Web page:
KCPD Headquarters
Patrick Tuohey

Mayors in Kansas City long have complained about a lack of control over the police department. But the truth is more nuanced. While Kansas City mayors thankfully do not have the raw political control that mayors elsewhere do, they are not as powerless over policing as some seem to suggest. What they do seem to be lacking during this year’s long spike in homicides, however, is willpower.

In 1939 the power to appoint members of the Kansas City Board of Police Commissioners was given to the governor in order to combat rampant local corruption. Kansas City is the only major city in United States whose local elected political leadership does not control the police. In speaking with several former members of the Board of Police Commissioners—appointed by different governors and serving at different times with different mayors—I learned that governors are not all powerful nor are mayors powerless.

First, the observation that the Kansas City police department lacks local control is misleading. Members of the commission, including a seat reserved for the sitting mayor, are all local figures who must be residents of Kansas City. The tradition for appointing commissioners is to choose people who already have distinguished themselves in the community—thus reducing the chance that people use their position as a political platform. And while the appointments are made by the governor with Senate approval, none of the former commissioners with whom I spoke ever felt as if they were serving a gubernatorial agenda. Some reported hearing from the governor’s office about every 12 to 18 months, and then just to be kept abreast of lawsuits. Despite the power of appointment, Republican and Democrat governors alike do not exercise significant authority over the KC police in practice.

While the police board provides local control, they do not represent local political control. In other cities, police chiefs must be wary of municipal politics and palace intrigue that can only distract them from their main concern: public safety. In Kansas City, police chiefs are a step removed from politics because they do not owe their position directly to elected officials.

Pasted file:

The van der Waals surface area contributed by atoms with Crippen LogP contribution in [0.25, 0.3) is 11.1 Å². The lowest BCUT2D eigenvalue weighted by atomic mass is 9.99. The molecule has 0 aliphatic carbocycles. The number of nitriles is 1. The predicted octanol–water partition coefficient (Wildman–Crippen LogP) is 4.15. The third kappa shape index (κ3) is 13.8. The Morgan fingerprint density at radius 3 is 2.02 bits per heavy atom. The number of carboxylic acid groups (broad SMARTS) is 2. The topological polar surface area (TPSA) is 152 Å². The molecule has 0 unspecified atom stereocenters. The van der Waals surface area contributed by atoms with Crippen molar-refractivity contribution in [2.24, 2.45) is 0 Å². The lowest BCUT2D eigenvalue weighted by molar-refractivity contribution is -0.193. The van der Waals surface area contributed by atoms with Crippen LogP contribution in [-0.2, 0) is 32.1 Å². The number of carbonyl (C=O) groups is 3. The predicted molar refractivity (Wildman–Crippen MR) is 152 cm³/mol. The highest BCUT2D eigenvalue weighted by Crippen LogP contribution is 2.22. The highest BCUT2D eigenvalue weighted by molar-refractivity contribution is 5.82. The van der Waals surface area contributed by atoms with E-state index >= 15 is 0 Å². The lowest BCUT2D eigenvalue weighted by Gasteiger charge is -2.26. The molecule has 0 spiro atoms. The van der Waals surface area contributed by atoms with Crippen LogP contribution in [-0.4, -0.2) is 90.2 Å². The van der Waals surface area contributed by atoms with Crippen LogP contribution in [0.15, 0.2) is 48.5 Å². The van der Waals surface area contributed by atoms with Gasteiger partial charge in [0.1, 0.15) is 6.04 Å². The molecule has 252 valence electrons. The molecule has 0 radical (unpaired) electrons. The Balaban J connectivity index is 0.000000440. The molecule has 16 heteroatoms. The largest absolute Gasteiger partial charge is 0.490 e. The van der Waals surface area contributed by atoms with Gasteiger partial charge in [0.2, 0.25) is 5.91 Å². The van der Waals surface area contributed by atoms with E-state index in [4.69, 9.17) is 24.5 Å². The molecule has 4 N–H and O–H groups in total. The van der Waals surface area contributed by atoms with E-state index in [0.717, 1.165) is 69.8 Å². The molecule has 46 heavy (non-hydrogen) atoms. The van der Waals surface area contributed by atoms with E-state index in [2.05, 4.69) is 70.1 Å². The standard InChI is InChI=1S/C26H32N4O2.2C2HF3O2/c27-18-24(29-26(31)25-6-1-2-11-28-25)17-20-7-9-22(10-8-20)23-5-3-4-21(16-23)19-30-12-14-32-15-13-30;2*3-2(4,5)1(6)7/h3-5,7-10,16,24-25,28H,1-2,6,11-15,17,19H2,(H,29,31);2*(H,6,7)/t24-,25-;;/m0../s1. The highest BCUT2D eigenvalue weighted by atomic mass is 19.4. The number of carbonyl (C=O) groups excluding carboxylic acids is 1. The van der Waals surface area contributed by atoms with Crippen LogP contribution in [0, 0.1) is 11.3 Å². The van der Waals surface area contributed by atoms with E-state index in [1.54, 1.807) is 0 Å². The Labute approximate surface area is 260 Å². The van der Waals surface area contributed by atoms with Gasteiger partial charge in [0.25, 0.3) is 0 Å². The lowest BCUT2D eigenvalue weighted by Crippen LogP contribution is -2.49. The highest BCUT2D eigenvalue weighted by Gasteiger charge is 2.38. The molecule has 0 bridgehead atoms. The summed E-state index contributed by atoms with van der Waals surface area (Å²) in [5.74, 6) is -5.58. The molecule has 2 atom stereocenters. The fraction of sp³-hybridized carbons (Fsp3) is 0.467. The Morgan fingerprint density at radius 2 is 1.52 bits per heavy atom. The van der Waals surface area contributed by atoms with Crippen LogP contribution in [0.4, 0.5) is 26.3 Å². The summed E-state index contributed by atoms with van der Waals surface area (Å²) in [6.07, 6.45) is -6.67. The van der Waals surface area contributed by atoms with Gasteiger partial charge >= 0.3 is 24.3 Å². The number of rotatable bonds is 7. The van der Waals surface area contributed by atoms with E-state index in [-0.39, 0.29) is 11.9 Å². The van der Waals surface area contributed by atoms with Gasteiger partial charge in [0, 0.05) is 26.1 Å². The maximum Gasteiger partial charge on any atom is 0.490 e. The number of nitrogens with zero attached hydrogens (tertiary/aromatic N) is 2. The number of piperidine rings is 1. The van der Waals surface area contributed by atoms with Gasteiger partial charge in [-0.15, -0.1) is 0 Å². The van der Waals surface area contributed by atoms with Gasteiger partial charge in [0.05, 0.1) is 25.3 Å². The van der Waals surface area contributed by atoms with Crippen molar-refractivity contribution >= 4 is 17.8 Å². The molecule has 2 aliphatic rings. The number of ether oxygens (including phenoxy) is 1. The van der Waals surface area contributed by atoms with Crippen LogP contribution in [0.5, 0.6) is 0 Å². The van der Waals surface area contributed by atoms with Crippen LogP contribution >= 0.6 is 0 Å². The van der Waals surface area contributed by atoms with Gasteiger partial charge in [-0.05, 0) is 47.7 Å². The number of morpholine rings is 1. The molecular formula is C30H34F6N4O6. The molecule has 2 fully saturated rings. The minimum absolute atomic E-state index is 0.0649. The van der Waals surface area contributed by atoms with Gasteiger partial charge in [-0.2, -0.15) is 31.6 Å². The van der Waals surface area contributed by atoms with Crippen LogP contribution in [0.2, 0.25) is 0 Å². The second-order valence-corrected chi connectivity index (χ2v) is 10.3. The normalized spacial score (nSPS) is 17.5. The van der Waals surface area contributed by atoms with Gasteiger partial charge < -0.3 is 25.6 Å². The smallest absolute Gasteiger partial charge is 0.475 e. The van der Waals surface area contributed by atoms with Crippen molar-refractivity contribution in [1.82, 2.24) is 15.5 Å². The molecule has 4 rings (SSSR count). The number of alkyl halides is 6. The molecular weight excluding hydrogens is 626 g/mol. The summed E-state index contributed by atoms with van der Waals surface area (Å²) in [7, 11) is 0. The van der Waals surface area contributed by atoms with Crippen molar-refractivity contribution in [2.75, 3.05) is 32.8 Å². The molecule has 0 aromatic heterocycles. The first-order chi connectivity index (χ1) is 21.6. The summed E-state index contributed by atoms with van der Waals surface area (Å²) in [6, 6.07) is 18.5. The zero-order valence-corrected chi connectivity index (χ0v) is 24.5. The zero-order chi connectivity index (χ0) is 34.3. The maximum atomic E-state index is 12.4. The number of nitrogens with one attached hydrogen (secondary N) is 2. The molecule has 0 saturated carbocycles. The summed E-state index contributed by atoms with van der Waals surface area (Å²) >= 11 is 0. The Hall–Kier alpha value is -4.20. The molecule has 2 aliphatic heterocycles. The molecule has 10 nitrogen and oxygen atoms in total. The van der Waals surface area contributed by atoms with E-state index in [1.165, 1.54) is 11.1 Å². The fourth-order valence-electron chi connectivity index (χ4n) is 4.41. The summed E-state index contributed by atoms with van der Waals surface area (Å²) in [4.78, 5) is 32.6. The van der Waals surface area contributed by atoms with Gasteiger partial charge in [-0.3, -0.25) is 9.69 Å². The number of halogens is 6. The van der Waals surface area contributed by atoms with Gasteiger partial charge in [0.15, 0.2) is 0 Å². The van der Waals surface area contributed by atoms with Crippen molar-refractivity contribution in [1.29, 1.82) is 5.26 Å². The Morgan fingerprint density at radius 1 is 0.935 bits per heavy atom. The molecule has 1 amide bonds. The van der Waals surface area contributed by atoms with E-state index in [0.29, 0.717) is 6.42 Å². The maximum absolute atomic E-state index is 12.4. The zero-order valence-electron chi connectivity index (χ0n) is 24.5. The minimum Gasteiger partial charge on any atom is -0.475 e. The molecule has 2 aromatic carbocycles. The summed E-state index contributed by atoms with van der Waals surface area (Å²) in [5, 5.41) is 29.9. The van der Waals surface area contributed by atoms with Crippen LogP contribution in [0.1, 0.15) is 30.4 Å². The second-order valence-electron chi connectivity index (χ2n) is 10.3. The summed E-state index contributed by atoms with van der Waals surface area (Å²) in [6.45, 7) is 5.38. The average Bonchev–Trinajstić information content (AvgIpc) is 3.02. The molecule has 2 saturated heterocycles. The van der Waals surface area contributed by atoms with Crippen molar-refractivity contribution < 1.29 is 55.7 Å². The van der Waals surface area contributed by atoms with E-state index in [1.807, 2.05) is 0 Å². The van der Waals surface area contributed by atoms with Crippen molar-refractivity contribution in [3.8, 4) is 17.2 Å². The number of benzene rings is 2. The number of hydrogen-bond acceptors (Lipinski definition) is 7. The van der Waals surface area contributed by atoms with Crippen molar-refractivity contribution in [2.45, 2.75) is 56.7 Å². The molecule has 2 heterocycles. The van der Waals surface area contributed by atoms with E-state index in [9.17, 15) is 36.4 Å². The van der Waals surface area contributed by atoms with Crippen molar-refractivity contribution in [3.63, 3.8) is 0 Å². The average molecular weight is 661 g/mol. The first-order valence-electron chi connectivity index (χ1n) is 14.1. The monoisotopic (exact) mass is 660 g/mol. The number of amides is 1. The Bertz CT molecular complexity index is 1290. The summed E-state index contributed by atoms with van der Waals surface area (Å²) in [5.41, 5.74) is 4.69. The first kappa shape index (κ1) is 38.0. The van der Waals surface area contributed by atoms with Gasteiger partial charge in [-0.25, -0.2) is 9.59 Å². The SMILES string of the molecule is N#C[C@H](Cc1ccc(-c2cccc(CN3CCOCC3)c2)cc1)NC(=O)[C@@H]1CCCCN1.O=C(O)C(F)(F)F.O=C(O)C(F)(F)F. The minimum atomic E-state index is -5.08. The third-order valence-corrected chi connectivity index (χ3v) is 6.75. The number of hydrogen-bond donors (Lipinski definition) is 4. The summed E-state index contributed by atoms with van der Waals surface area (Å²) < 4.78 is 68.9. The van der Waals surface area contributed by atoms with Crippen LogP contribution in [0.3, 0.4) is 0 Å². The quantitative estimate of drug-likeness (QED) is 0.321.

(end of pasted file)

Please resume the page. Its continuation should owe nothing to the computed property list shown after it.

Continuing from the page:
None of this is to say that the mayor does not have a significant amount of power. Commissioners all indicated that there was deference given to the various mayors who served on the commission—even though their level of participation varied. For example, Mayor Funkhouser was engaged in police processes. Mayor Berkeley was attentive but passive. Mayor Barnes’ attendance was sporadic and picked up toward the end of her tenure.

Though Kansas City has a city manager form of government, the mayor has one power that researchers have found is among the most consequential any mayor can have: the veto. While a mayoral veto can be overridden by the vote of 9 councilmembers, it presents him with a great deal of influence over legislation—including the budget of each city department. What greater power over local policing could there be than the budget?

If a mayor wanted the police department to hire more social workers, hire more uniformed officers and/or provide more and different training, decrease the number of officers with take-home cruisers, or increase foot patrols and community policing, he has a great amount of leverage to do so. The power of the purse makes the mayor a more consequential figure than any single governor, any single police board commissioner, any single police chief. No Missourian has more power over policing in Kansas City than the mayor—should he wish to use it.

The current extraordinary challenge to public safety requires an extraordinary response from city leaders. The tools are in place—but will we have the leadership?

About the Author

Patrick Tuohey
Patrick Tuohey
Senior Fellow of Municipal Policy

Patrick Tuohey works with taxpayers, media, and policymakers to foster understanding of the conse